Thursday, May 5, 2011

The Power of Characters, Ex: Star Wars

So, to celebrate Star Wars day, I watched Return of the Jedi, which is easily my favorite. As I was watching, an old argument came to mind: movie is the best? Now, each movie has it's followers, but I'm going to break it down into two categories: A) those that think The Empire Strikes Back (TESB) is the best, and B) those that think TESB is the worst. My dad falls into category B because he says the movie starts nowhere and ends nowhere (i.e. there's not real change in the overall situation).

Now, I used to be of the same opinion (I admit, I was category B for most of my life), but last summer I finally realized why people are so divided over whether or not TESB is a good movie. It all comes down to what people are looking for when they watch Star Wars: A New Hope and Return of the Jedi are predominantly plot-driven (a situation is resolved, the Alliance and the galaxy are saved, the enemy is destroyed) while TESB, on the other hand, is predominantly character-driven. TESB is where 98% of the character development for the entire series takes place (Han Solo changes from the gruff, devil-may-care mercenary to the still-rough, but softening/capable of caring hero; Luke Skywalker changes from the impatient, irascible youth to the trained and experienced warrior; etc.).

So, if you enjoy character development more than sci-fi action, you'll probably like TESB the best. If you watch for the plot and the sheer, glorious science-fictionyness, you'll probably like one of the others best.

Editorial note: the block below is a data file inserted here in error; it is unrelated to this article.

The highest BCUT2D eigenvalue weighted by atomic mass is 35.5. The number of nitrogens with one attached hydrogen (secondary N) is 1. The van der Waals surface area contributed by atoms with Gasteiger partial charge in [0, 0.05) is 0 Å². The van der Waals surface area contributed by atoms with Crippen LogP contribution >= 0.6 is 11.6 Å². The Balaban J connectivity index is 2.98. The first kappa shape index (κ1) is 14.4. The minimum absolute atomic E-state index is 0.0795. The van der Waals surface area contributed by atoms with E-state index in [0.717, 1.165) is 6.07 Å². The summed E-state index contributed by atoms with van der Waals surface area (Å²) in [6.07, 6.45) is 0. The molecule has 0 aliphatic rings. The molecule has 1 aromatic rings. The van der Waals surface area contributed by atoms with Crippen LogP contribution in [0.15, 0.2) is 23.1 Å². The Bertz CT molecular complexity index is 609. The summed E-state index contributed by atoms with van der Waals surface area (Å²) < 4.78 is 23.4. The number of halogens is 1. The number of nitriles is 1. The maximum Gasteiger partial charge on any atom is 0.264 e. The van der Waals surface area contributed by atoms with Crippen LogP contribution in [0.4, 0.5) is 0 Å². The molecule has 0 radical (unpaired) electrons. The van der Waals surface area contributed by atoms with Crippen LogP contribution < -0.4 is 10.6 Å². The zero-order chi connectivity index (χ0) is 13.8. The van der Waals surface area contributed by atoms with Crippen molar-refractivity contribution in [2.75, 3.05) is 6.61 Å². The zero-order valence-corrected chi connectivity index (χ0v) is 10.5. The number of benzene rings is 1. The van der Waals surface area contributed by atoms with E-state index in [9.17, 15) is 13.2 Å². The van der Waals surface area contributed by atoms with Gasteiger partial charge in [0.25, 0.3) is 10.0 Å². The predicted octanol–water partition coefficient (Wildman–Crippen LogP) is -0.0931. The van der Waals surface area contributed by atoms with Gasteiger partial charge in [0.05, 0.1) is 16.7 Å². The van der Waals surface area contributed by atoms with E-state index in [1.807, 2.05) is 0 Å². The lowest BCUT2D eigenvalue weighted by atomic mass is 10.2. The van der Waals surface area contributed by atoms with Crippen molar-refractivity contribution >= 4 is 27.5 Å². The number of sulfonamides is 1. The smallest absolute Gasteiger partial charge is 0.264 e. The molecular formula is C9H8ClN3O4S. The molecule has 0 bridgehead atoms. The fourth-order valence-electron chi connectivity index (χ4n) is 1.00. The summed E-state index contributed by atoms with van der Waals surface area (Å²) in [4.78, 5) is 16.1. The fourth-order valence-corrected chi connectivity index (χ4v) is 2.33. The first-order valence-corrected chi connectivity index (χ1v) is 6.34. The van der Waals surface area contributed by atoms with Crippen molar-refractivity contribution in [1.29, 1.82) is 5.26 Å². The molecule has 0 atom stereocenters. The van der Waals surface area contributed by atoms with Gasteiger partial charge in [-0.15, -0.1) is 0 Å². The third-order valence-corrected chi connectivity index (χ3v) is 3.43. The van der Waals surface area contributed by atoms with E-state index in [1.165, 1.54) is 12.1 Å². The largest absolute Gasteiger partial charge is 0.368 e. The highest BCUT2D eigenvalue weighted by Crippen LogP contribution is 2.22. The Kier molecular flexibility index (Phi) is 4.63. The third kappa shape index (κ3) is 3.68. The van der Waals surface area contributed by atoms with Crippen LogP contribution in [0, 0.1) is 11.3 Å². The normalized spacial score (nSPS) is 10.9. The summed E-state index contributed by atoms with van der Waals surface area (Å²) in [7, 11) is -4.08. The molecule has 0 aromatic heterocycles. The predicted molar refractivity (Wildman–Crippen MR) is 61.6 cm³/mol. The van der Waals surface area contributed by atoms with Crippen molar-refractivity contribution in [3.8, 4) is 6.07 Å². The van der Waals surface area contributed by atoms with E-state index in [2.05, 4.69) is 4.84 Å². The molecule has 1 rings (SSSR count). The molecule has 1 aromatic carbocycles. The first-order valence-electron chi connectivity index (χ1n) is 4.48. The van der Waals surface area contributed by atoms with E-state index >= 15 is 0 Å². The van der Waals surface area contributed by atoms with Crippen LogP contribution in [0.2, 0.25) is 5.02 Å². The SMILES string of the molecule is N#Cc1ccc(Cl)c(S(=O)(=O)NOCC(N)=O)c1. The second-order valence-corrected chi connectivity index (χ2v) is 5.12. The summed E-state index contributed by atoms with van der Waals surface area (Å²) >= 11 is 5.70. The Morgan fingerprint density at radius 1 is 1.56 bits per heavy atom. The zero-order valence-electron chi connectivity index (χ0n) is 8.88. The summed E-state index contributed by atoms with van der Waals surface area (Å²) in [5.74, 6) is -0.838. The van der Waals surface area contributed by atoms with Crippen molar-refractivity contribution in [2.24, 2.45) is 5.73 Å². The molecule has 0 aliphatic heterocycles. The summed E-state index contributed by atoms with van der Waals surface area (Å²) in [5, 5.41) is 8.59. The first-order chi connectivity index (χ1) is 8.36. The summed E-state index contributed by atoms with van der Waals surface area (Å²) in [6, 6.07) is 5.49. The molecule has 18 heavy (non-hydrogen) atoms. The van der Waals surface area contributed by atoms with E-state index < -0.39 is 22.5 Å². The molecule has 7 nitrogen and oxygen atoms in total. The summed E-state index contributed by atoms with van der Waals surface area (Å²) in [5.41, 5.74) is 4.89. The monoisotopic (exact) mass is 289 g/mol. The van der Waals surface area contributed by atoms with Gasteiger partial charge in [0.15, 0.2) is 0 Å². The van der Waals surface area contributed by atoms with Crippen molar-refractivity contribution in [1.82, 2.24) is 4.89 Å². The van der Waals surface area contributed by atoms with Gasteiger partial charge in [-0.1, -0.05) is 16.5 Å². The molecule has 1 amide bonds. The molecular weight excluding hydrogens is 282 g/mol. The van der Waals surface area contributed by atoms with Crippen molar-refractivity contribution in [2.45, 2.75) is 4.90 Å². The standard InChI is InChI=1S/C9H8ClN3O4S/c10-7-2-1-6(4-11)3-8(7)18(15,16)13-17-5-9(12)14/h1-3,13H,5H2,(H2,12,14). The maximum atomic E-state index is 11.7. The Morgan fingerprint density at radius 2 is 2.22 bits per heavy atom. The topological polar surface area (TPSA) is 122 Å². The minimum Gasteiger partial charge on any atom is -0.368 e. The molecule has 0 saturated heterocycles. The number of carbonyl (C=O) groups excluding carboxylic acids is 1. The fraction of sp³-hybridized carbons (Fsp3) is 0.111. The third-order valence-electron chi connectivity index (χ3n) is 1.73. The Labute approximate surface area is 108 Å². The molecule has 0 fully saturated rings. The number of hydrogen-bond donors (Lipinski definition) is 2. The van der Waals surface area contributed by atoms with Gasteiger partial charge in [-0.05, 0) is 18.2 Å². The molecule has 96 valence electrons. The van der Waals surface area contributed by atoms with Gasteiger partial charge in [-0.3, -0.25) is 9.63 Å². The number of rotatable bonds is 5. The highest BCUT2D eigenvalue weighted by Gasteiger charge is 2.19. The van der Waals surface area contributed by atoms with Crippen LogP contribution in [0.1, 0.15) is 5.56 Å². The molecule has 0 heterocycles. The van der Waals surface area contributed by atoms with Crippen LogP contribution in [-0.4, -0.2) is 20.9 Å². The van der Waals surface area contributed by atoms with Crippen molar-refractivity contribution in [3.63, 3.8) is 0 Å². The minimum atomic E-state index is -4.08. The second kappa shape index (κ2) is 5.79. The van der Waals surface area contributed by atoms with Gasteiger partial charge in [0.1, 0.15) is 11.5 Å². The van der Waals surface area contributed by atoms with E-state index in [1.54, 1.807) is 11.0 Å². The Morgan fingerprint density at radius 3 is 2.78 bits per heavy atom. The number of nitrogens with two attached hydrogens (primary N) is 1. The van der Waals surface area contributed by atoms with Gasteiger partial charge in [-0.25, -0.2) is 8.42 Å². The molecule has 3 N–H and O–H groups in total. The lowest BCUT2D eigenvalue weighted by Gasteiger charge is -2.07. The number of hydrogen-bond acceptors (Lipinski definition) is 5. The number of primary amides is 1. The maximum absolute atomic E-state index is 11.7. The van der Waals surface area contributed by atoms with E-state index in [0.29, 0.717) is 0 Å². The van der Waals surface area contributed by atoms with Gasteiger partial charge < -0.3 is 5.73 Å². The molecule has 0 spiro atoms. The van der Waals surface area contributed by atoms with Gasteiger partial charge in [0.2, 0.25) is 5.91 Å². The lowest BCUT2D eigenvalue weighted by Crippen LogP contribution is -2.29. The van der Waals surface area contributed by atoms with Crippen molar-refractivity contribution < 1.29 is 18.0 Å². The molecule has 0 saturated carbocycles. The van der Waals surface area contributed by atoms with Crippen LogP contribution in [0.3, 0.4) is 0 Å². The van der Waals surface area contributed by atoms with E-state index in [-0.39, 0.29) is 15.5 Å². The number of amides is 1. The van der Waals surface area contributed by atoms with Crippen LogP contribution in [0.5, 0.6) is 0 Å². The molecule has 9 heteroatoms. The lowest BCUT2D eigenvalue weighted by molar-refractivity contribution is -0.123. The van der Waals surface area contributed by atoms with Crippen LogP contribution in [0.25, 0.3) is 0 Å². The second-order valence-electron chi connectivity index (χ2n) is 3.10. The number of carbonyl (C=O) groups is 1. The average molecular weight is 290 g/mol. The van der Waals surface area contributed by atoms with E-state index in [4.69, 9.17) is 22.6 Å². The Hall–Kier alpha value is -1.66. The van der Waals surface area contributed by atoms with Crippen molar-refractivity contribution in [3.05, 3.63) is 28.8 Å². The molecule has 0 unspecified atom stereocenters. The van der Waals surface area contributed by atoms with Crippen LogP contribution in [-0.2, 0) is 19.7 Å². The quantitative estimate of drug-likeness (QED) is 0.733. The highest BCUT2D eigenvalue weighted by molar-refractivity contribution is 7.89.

There, I've settled the argument once and for all. Now Star Wars fans everywhere can get back to enjoying it (as long as they stay away from Star Trek fans—when these two groups get to close, they make the Cold War seem like a pleasant day at the beach).

And the reason I decided to write this post is because writers everywhere (even die-hard Star Trek disciples) can learn a thing or two about the importance of both plot- and character-development from watching Star Wars.


  1. On Star Wars day, my husband woke me up with the pun "May the fourth be with you..."


  2. I need to watch those movies again! It's been so long.

    Great post and analysis on the differences!

  3. Some great points about the differences between plot and character driven fiction! Thanks for the breakdown. :)

  4. Yep I agree. In a very strong book, the MC will develop and respond as the plot does. The MC will respond to the plots of the book in a realistic way, and after being put through the mill, come out stronger.

  5. LOL! Well, I'm glad that's settled. ;)

    I've always enjoyed the films, regardless of their "problems."